TSC: Alcoholic Teachers Eligible For a 3 Month Sick Leave
The Teachers Service Commission, TSC, has issued guidelines to tame chronic alcoholism teachers. Among the steps TSC has outlined steps to tackle chronic alcoholism among teachers is sending affected teachers to rehabilitation centres.
Alcoholism has been cited as one of the major reasons for teacher absenteeism and job loss, especially among male teachers. Though TSC has given no data on the affected teachers, the struggle to flag alcoholism indicates just how serious the problem is.
“Alcohol abuse is associated with social, economic, psychological and physical challenges on the individual, family and the community. We recognise that some of our teachers are or have fallen victims to alcoholism leading to, among other issues, absence from work,” Reads TSC monthly newsletter, Mwalimu News.
TSC has urged heads, teachers and spouses to offer psychosocial support to the affected teachers. If admitted to rehabilitation centres, the affected teachers will be granted a 90-day leave to go through the programme.
“Once the immediate supervisor identifies a teacher who has an alcohol or drug-related problem, they should refer them to the sub-county or county director, who in turn should refer the patient to the wellness section at the TSC headquarters,” the guidelines state.
“The wellness officer will ask the teacher to bring a next of kin to help in the assessment of the case, before referring the victim to a rehabilitation or psychiatric facility.”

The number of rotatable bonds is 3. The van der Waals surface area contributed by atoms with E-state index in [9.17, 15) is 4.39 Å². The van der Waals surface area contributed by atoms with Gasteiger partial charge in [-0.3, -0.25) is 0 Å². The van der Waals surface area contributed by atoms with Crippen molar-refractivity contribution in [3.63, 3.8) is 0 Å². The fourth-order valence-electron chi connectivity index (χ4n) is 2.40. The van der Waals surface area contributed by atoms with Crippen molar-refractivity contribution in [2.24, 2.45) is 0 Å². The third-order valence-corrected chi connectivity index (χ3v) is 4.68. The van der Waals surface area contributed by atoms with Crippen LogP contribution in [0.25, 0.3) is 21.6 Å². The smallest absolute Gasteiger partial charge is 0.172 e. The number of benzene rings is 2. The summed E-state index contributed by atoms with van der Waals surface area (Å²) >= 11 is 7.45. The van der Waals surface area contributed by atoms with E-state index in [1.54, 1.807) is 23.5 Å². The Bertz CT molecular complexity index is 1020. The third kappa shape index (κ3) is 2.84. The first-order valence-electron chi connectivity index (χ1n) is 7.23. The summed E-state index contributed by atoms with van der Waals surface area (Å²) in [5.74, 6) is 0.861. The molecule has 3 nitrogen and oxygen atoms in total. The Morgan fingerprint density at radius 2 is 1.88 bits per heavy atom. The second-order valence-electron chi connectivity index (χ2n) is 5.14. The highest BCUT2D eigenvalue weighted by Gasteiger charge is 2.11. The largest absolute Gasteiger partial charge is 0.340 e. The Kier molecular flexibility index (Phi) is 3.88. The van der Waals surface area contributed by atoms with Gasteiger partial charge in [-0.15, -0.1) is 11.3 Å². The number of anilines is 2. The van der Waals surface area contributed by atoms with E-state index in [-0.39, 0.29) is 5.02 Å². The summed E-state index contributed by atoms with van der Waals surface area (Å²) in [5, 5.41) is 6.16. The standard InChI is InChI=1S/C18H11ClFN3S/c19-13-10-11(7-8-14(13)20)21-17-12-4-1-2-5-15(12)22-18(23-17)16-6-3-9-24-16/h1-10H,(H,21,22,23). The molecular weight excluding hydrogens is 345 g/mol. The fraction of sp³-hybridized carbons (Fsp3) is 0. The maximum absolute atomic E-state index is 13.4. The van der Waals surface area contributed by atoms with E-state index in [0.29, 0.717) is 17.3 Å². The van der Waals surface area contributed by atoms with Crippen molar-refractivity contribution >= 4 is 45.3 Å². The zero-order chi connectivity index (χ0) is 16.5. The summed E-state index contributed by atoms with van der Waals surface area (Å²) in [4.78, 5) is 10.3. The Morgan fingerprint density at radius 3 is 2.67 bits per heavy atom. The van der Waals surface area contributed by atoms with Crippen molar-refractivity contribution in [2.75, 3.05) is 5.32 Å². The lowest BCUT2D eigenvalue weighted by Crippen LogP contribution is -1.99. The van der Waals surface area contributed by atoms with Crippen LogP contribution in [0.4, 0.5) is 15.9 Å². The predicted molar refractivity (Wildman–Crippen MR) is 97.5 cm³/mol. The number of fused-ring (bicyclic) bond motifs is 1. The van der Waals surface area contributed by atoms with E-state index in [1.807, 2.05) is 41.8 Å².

Thereafter, the teacher should apply for sick leave through their respective county directors and attach the referral by the wellness officer and the admission letter from the facility.
“Often, a teacher is discharged after the 90 days, after which, they should report to TSC wellness section with a discharge summary and a certificate from the facility for a recommendation to be posted to a school.”
Teachers who have drug and alcohol problems can be granted the sick leave only twice during their employment term. This means that those who do not reform stand a great risk of interdiction and deregistration from the TSC payroll.
Kenya National Union of Teachers (Knut) secretary-general, Mr Collins Oyuu, however, said cases of alcoholism have reduced.
“Alcoholism is now controlled. There was a time it was a serious issue. Some teachers were notorious to the level of making noise at market centres. They are now polished,” he said.
He said the reported cases are isolated and urged teachers to drink responsibly. Some teachers acknowledged that there is increased alcoholism and attributed it to work-related stress and other socio-economic factors.
“There is alcoholism among teachers and many cases of unattended lessons. Many are heavily indebted and some listed with credit reference bureaus. The draconian policies by TSC and tough rules for career progression just add to the hopelessness and depression,” a teacher told the Nation.
TSC has strictly warned heads and other teachers against covering for the affected teachers when absent by attending their lessons.